BOSTON — Resetting blood glucose levels to near normal range after overnight use of a closed-loop artificial pancreas system more effectively controls subsequent daytime blood glucose levels in adults with type 1 diabetes than the use of conventional insulin pump therapy, according to study findings presented here.
In a randomized, crossover, multicenter study comparing overnight closed-loop control in outpatient and home settings with the use of an insulin pump, researchers found the artificial pancreas system resulted in increased time spent in the target glucose range, as well as reduced hypoglycemia, during the night and overall.
“Our intent was to investigate whether overnight-only closed loop can improve 24-hour glycemic control,” Sue A. Brown, MD, an assistant professor in the department of medicine at the University of Virginia, said while presenting the findings at the American Diabetes Association’s 75th Scientific Sessions.
Sue A. Brown
The system is designed to aim for tight glycemic control every morning and “reset” the patient to normoglycemia before wake-up, she said.
Brown and colleagues from the University of Virginia, Mount Sinai Hospital, Mayo Clinic and the University of Padova in Italy analyzed data from 36 adults with type 1 diabetes on traditional insulin pump therapy from age 21 to 65 years and an HbA1c level of less than 10% (mean age, 46 years; mean HbA1c, 7.4%; mean duration of diabetes, 29 years). Participants (29 women) were randomly assigned to an artificial pancreas from 11 p.m. until 7 a.m. for 5 nights, followed by 5 nights of conventional insulin pump therapy. The artificial pancreas system included Diabetes Assistant (DiAs; a smartphone platform), DexCom G4 Platinum and Roche Accu-Chek Combo. Researchers instructed participants to mimic usual activities during both control and experimental sessions; food was unrestricted during the day, including restaurant meals.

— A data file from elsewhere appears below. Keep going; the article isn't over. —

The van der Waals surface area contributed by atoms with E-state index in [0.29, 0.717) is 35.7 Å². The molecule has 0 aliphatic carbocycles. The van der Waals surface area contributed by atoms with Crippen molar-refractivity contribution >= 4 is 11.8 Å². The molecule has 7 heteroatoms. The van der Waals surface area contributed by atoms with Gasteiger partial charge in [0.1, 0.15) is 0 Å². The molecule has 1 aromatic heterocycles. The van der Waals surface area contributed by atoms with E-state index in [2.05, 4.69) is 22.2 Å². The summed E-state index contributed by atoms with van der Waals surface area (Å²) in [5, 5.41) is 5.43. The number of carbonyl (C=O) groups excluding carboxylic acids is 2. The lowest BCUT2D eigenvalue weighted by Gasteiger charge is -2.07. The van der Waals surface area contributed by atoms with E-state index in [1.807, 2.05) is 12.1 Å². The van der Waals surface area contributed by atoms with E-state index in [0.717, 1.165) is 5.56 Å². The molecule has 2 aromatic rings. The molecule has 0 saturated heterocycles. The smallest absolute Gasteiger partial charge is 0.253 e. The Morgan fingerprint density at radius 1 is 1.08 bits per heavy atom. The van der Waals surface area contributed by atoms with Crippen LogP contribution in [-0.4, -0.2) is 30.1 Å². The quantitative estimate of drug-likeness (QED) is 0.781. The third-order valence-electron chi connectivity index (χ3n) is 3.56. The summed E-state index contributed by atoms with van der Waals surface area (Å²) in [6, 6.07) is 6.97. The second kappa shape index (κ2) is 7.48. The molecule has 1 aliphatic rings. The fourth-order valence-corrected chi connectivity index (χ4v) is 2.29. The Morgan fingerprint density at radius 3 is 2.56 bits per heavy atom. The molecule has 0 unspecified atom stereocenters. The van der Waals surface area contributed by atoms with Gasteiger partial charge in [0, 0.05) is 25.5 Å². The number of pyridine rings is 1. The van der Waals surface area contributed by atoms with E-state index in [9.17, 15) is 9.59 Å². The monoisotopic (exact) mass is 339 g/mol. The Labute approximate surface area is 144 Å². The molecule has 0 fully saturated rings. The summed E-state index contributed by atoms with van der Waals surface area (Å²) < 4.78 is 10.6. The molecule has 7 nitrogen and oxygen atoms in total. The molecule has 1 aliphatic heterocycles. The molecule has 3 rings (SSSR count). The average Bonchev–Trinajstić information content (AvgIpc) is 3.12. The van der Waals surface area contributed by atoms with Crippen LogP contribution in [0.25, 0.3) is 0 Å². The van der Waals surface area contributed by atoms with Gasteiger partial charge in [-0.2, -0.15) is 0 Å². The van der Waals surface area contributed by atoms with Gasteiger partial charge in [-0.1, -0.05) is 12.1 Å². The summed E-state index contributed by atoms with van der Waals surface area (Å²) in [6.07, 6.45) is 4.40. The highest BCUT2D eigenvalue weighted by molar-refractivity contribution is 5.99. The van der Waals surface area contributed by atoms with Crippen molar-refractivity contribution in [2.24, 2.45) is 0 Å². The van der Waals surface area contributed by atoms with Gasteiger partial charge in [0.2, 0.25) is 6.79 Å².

In an at-home substudy conducted at the University of Virginia and University of Padova, 10 participants (five at each site; mean age, 45 years; mean HbA1c, 7%) completed 5 nights with insulin pump therapy in an outpatient setting, followed by 5 nights of closed-loop control at home.
“This was the first time the system was taken home in the U.S.,” Brown said. “So this served as a pilot [program] for feasibility at home.”
During overnight closed-loop insulin delivery, 78.3% of participants had blood glucose levels in the target range (70-180 mg/dL) during a 24-hour period vs. 71.5% on insulin pump therapy (P = .003). Closed-loop delivery in the home and outpatient settings also significantly reduced the time spent hypoglycemic compared with insulin pump therapy, Brown said (< 70 mg/dL, 1.3% in the home setting; 1.2% in the outpatient setting; 3.9% for insulin pump therapy; P = .016).
Mean glucose at 7 a.m. (home, 121.2 ± 3.2 mg/dL; outpatient, 119.4 ± 7.1 mg/dL; insulin pump, 134.1 ± 15.4 mg/dL), mean glucose overnight (home, 141.6 ± 9.9 mg/dL; outpatient, 134.5 ± 6.1 mg/dL; insulin pump, 153.9 ± 21 mg/dL) and time spent in the target glucose range of 70 mg/dL to 180 mg/dL (home, 82.7%; outpatient, 89.7%; insulin pump, 68.6%) improved as well, and home and outpatient control were similar.
Overnight control correlated with following daytime control (P = .01), according to researchers.
“Compared to [insulin pump therapy], both closed-loop control conditions resulted in significant improvement in hypoglycemia and glycemic control, with the potential to improve daytime control when glucose levels are ‘reset’ to normoglycemia each morning,” the researchers wrote. – by Regina Schaffer
Brown SA, et al. Abstract 224-OR. Presented at: American Diabetes Association’s 75th Scientific Sessions; June 5-9, 2015; Boston.
Disclosure: Brown reports various financial ties with Animas Corp., Dexcom Inc., Medtronic and Roche Diagnostics.